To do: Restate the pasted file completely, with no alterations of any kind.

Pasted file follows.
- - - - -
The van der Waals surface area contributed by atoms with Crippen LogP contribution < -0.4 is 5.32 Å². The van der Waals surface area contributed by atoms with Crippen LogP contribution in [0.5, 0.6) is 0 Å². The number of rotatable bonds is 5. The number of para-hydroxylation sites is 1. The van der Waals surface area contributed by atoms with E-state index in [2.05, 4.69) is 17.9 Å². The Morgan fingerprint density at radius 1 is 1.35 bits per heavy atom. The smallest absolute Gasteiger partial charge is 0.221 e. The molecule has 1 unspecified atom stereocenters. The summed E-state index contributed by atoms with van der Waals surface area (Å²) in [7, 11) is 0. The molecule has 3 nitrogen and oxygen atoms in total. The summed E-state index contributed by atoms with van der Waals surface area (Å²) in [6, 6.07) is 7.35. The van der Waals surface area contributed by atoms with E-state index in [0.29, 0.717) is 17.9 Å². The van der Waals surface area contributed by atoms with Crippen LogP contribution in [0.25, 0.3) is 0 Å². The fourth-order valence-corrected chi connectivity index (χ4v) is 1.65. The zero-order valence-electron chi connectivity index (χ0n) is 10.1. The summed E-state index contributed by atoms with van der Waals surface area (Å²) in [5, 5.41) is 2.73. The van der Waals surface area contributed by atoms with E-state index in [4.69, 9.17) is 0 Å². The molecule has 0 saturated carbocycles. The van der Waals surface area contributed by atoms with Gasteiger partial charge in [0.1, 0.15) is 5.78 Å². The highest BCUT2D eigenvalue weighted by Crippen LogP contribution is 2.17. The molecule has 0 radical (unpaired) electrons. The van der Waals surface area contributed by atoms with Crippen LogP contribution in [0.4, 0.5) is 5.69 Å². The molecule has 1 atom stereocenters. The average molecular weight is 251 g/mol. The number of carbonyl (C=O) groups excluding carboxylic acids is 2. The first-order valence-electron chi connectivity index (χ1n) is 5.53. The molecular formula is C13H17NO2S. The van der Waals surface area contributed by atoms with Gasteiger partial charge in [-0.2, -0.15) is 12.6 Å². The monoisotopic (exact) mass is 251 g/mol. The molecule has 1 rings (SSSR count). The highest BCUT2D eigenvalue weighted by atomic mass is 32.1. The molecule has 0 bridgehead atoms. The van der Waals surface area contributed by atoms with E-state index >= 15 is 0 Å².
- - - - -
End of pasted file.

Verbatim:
The van der Waals surface area contributed by atoms with Crippen LogP contribution < -0.4 is 5.32 Å². The van der Waals surface area contributed by atoms with Crippen LogP contribution in [0.5, 0.6) is 0 Å². The number of rotatable bonds is 5. The number of para-hydroxylation sites is 1. The van der Waals surface area contributed by atoms with E-state index in [2.05, 4.69) is 17.9 Å². The Morgan fingerprint density at radius 1 is 1.35 bits per heavy atom. The smallest absolute Gasteiger partial charge is 0.221 e. The molecule has 1 unspecified atom stereocenters. The summed E-state index contributed by atoms with van der Waals surface area (Å²) in [7, 11) is 0. The molecule has 3 nitrogen and oxygen atoms in total. The summed E-state index contributed by atoms with van der Waals surface area (Å²) in [6, 6.07) is 7.35. The van der Waals surface area contributed by atoms with E-state index in [0.29, 0.717) is 17.9 Å². The van der Waals surface area contributed by atoms with Crippen LogP contribution in [0.25, 0.3) is 0 Å². The fourth-order valence-corrected chi connectivity index (χ4v) is 1.65. The zero-order valence-electron chi connectivity index (χ0n) is 10.1. The summed E-state index contributed by atoms with van der Waals surface area (Å²) in [5, 5.41) is 2.73. The van der Waals surface area contributed by atoms with E-state index in [4.69, 9.17) is 0 Å². The molecule has 0 saturated carbocycles. The van der Waals surface area contributed by atoms with Gasteiger partial charge in [0.1, 0.15) is 5.78 Å². The highest BCUT2D eigenvalue weighted by Crippen LogP contribution is 2.17. The molecule has 0 radical (unpaired) electrons. The van der Waals surface area contributed by atoms with Crippen LogP contribution in [0.4, 0.5) is 5.69 Å². The molecule has 1 atom stereocenters. The average molecular weight is 251 g/mol. The number of carbonyl (C=O) groups excluding carboxylic acids is 2. The first-order valence-electron chi connectivity index (χ1n) is 5.53. The molecular formula is C13H17NO2S. The van der Waals surface area contributed by atoms with Gasteiger partial charge in [-0.2, -0.15) is 12.6 Å². The monoisotopic (exact) mass is 251 g/mol. The molecule has 1 rings (SSSR count). The highest BCUT2D eigenvalue weighted by atomic mass is 32.1. The molecule has 0 bridgehead atoms. The van der Waals surface area contributed by atoms with E-state index >= 15 is 0 Å².